The kingdom of Tripura is an ancient one. It has been mentioned in many historical chronicles, texts and inscriptions. It is a beautiful state bestowed with hills, rivers, and mountain ranges. As such, the tribals of Tripura named the geographical features based on their characteristics and stories associated with them. For instance, an area with lots of elephants was named "Mayung Twisa" in Kokborok or "Stream of the elephants" and another area where the Khumpui flower blooms was named "Khumpuilwng".
However, over the years, the indigenous names in Kokborok have been replaced in official records until the original words remain only in the memories of the local speakers. No one can pinpoint the date on which these changes were carried out but the reality is that, they are not used in the common parlance.
On this Kokborok Day, we must ask ourselves if we will ever get back the names that were given by our ancestors. They were perfectly aligned with the nature and beauty of the mountains, valleys, and rivers. Each name had a story behind it.
If you want to know more about indigenous Kokborok names of places, you should read Ravindra Kishore Debbarma's book Hachwkni muktwi on the issue. Apart from him, Binoy Debbarma has also written many articles in different newspapers to raise awareness about how Kokborok language is getting undermined through name changes.
The people of Tripura must demand the restoration of the original Kokborok names. Sir Bikashroy Debbarma's song lyrics perfectly fits with the current scenario.
"Dumbur siring sorok Raima Saima komok Lamao tisakha ari
sasoui bebak halok Raima nwng tini bumung philwi Gomati
Biyang kwmakha bolong sajwk Kormoti"
"Twi lik lik lik tini kobolrwrwk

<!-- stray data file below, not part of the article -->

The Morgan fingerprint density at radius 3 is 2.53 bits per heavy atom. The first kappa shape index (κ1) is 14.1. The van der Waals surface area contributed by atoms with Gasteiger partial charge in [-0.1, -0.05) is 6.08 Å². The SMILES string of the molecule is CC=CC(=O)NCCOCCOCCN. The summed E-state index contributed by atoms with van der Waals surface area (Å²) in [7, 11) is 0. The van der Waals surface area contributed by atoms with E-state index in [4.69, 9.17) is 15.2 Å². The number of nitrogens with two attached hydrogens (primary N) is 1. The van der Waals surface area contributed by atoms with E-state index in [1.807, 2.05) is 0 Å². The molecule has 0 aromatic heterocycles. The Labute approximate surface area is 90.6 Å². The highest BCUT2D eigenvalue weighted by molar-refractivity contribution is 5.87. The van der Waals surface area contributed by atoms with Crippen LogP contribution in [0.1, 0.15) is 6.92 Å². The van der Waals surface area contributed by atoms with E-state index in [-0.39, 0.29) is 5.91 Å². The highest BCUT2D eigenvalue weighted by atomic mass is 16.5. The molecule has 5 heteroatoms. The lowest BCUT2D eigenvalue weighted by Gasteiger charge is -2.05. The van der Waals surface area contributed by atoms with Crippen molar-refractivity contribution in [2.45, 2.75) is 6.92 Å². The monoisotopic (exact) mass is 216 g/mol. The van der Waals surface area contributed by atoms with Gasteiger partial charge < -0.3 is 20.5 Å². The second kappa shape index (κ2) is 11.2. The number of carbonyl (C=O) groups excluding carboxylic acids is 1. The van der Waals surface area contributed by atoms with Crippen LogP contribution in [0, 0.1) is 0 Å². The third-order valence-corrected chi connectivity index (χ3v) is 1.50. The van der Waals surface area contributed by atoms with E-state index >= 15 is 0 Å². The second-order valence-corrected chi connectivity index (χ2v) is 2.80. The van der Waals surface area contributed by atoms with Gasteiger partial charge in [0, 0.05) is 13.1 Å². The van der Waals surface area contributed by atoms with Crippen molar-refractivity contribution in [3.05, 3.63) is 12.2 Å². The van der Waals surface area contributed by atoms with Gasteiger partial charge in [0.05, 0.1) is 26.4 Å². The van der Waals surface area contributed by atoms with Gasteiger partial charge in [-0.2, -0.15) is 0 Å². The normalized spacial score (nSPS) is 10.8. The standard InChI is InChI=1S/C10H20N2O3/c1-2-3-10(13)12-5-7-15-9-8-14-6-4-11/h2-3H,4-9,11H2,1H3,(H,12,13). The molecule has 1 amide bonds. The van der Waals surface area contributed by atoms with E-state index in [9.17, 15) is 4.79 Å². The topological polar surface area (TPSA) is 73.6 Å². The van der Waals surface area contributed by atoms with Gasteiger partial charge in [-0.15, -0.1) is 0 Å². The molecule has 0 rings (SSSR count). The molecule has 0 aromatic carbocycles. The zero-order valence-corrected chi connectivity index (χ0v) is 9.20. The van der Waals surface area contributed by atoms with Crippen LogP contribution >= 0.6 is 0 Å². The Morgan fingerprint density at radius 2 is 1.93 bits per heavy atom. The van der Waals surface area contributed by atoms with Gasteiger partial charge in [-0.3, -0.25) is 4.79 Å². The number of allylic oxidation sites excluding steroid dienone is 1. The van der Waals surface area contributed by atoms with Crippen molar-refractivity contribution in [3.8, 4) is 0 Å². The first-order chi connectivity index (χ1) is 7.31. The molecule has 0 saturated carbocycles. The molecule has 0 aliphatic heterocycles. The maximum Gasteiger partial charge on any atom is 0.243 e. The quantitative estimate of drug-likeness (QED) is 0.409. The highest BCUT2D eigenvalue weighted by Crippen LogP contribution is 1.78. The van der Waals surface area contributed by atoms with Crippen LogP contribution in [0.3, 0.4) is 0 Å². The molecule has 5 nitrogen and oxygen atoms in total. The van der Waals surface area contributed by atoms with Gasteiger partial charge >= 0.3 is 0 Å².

Kothoma kwcham tini kwmarwrwk Holong mwkhang tini
lachijagwi Bolongo mwkhang hwio"
Which translates as:
Silent and Quite Dumboor, dejected Raima Saima broke all the
relation, and was changed today with new identity as Gomati.
Where did the name Kormoti, the daughter of forest, depart?
As the water level rises up, all the ancient stories are
submerged in it.
This is a very serious issue indeed. The modern history of India demonstrates many instances of victory where the local residents of a place were able to restore the original names of places that had been changed by the British. It is not that long ago that Calcutta reverted back to Kolkata, Bombay to Mumbai, and Bangalore to Bengaluru. In Tripura too, we need to restore and protect our original names before they are forgotten forever.
Such a move is entirely possible if the people and the government have the intention. For instance, Tripura has a very famous tourist place called Unakoti. Its name is in Sanskrit and refers to the story of how one less of a crore gods and goddesses used the spot to rest for the night. However, in Kokborok that place is known as Subrai Khung. Some years ago when the tourist place was getting renovated, the authorities placed a stone tablet where the name Subrai Khung was written.
It is through small but meaningful gestures that we can continue to promote our languages.
About the author: Khapang Debbarma is a student of Civil Engineering at NIT, Agartala. He's a painter and poet. He has worked with various language, culture, and environmental organisations and translated many significant drafts in Kokborok. He's also teaching Tripuri language to foreigners through Instagram, Facebook and WhatsApp through a page name "Learn Tripuri".